decided: February 5, 1976.
COHEN ET VIR, APPELLANTS,
JENKINTOWN CAB COMPANY ET AL., APPELLANTS
Appeals from order of Court of Common Pleas of Montgomery County, No. 71-03592, in cases of Claire Cohen and Lipman Cohen v. Jenkintown Cab Company, and/or Jenkintown Taxi Company, and Same v. Same.
Edward R. Paul, with him LaBrum and Doak, for appellants at No. 1257 and appellees at No. 1266.
Fred Lowenschuss, with him William D. Parry, for appellants at No. 1266 and appellees at No. 1257.
Watkins, P. J., Jacobs, Hoffman, Cercone, Price, Van der Voort, and Spaeth, JJ. Opinion by Cercone, J. Spaeth, J., concurs in the result.
[ 238 Pa. Super. Page 457]
This appeal by Jenkintown Cab Co. arises from the lower court's granting of plaintiff's motion for a new trial, after the jury returned a verdict for the defendant cab company at the trial. The principal allegation of error
[ 238 Pa. Super. Page 458]
is that the court en banc mistakenly granted the motion for a new trial on the grounds that the trial court erred in refusing to permit testimony concerning a conversation between a former cab driver for Jenkintown Cab Co., who is now deceased, and his attorney. That admittedly-confidential communication concerned the accident which caused the injuries of which plaintiffs, Mr. and Mrs. Cohen, complain.
On August 4, 1969, Mrs. Cohen was crossing Greenwood Avenue in Wyncote, Pennsylvania when she was struck by a motor vehicle. She sustained serious injuries requiring extensive surgery and hospitalization. At the time of the accident a driver for Jenkintown Cab Co., Edward Guise, was nearby and rendered assistance to Mrs. Cohen before she was transported to the hospital. Guise reported to the police, who subsequently arrived at the scene, that he had seen the accident and that Mrs. Cohen had been struck by a dark-colored, hit-and-run vehicle. Thereafter, at an insurance arbitration hearing, Mr. Guise again stated that he had seen the hit-and-run vehicle. Largely as a result of that testimony, Mr. and Mrs. Cohen recovered $30,000 from their insurance carrier by "stacking" the coverage provided by separate policies.
Shortly after the arbitration hearing and award, Mrs. Cohen's attorney contacted Attorney Charles Gross to inquire about conversations Mr. Gross may have had with Edward Guise concerning the accident. It seems that the finger of suspicion pointed to Guise as having been the driver of the vehicle which actually struck Mrs. Cohen, while Guise was acting within the scope of his employment with Jenkintown Cab Company. His statements concerning the dark hit-and-run vehicle were suspected to be fabrications.
At first, Attorney Gross refused to divulge the substance of his communication with his client, Mr. Guise, concerning the accident, but he subsequently did so at a
[ 238 Pa. Super. Page 459]
deposition after both parties agreed to reserve all objections to the admissibility of his testimony until trial. Mr. Gross' statements indicated that Mr. Guise consulted with him prior to testifying at the arbitration hearing and admitted to having been the driver of the car which struck Mrs. Cohen. Guise sought advice as to whether he should maintain his false story at the hearing, tell the truth, or refuse to testify. Although Mr. Gross advised Guise to either tell the truth or stand on his Fifth Amendment right not to incriminate himself, Guise elected to perjure himself.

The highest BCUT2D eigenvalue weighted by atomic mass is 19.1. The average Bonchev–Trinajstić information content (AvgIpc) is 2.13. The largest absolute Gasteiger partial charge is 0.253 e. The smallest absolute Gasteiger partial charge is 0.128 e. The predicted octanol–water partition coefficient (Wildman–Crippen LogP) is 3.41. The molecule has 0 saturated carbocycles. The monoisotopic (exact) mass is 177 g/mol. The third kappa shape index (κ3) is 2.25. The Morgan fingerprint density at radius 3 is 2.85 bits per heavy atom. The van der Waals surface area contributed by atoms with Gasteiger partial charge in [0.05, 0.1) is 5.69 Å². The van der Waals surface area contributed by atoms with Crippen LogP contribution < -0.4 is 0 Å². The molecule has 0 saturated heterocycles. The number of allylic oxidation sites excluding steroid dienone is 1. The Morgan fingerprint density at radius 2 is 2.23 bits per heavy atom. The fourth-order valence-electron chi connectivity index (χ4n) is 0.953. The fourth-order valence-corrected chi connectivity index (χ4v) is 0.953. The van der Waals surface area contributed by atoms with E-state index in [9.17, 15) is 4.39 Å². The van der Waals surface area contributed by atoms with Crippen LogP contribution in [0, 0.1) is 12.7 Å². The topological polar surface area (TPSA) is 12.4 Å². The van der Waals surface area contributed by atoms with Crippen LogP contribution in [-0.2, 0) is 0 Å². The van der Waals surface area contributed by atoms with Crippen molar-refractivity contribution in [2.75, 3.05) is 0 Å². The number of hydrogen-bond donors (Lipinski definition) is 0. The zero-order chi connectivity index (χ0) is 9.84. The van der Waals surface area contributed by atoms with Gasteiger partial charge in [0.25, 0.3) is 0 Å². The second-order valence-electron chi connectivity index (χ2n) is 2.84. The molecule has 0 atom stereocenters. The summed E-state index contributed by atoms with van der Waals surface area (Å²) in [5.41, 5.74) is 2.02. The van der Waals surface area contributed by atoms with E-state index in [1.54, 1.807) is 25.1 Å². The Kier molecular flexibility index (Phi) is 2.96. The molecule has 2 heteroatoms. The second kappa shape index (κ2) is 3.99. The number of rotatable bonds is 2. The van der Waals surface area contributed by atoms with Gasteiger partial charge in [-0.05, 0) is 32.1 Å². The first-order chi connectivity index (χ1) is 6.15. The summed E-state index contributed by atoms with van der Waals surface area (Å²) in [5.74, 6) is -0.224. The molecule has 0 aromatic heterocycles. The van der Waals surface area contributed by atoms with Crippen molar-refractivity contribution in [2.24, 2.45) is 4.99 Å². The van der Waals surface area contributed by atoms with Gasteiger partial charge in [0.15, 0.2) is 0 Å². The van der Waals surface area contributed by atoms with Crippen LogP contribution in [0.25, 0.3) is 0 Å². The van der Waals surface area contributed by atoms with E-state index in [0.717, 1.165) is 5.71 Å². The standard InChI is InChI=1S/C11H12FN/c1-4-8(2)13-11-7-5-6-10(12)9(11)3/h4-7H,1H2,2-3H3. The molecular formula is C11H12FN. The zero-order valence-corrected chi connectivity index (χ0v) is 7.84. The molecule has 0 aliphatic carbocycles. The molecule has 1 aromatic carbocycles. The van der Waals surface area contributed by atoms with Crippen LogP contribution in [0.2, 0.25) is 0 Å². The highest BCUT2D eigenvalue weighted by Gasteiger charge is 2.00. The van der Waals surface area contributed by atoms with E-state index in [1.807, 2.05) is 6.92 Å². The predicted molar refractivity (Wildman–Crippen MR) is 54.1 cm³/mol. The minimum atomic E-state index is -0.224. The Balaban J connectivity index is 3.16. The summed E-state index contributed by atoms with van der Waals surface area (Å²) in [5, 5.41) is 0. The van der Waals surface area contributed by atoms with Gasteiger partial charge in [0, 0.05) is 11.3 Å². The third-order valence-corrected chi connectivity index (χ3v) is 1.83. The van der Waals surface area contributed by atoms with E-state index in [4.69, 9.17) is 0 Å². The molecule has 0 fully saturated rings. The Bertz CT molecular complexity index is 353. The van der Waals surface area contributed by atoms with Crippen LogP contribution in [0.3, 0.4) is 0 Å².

Ultimately, the Cohens filed a complaint against the cab company only. At trial the lower court at first ruled that Jenkintown Cab Company had no standing to object to the admission of the confidential communication between Guise and Attorney Gross; but, when the cab company produced Guise's widow who similarly objected, the court barred the testimony, and the jury returned a verdict for the defendant, Jenkintown Cab Company. The court en banc then reversed and remanded the case for a new trial. The reasons therefor are set forth in an excellent opinion written by Judge Vogel. The question on appeal is whether the jury was entitled to learn that which we all now know -- that Edward Guise admitted to being the driver of the car which struck Mrs. Cohen. We are persuaded that the court en banc was correct, and we will affirm.
It has been said that:
"If one were legislating for a new commonwealth, without history or customs, it might be hard to maintain that a privilege for lawyer-client communications would facilitate more than it would obstruct the administration of justice. But we are not writing on a blank slate." McCormick on Evidence § 87 at p. 176 (2d ed. 1972).
Indeed, the privileged nature of communications between an attorney and his client is the oldest testimonial privilege
[ 238 Pa. Super. Page 460]
known to law. 8 Wigmore on Evidence § 2290 (3d ed. 1940). Originally, the reason for the privilege, which extended to all men of honor who received information under a pledge of secrecy, was that disclosure of the information would constitute a breach of oath and honor. By the end of the eighteenth century, however, the courts had determined that an oath of secrecy and a badge of honor could not stand in the way of the judicial "search for truth . . . nor was there any moral delinquency or public odium in breaking one's pledge under force of law." Id.
Despite the fall of the general privilege for conversations under oaths of secrecy, the attorney-client privilege survived because a new justification for its existence was found:
"The object and meaning of the rule is this: that as, by reason of the complexity and difficulty of our law, litigation can only be properly conducted by professional men, it is absolutely necessary that a man, in order to prosecute his rights or to defend himself from an improper claim, should have recourse to the assistance of professional lawyers, and it being so absolutely necessary, it is equally necessary, to use a vulgar phrase, that he should be able to make a clean breast of it to the gentleman whom he consults with a view to the prosecution of his claim, or the substantiating his defense against the claim of others; that he should be able to place unrestricted and unbounded confidence in the professional agent, and that the communications he so makes to him should be kept secret, unless with his consent (for it is his privilege, and not the privilege of the confidential agent), that he should be enabled properly to conduct his litigation. That is the meaning of the rule." Anderson v. Bank, L.R. 2 Ch. D. 644, 649 (1876).
Today, the privilege is firmly entrenched in the law; and, the lawyer's Code of Professional Responsibility,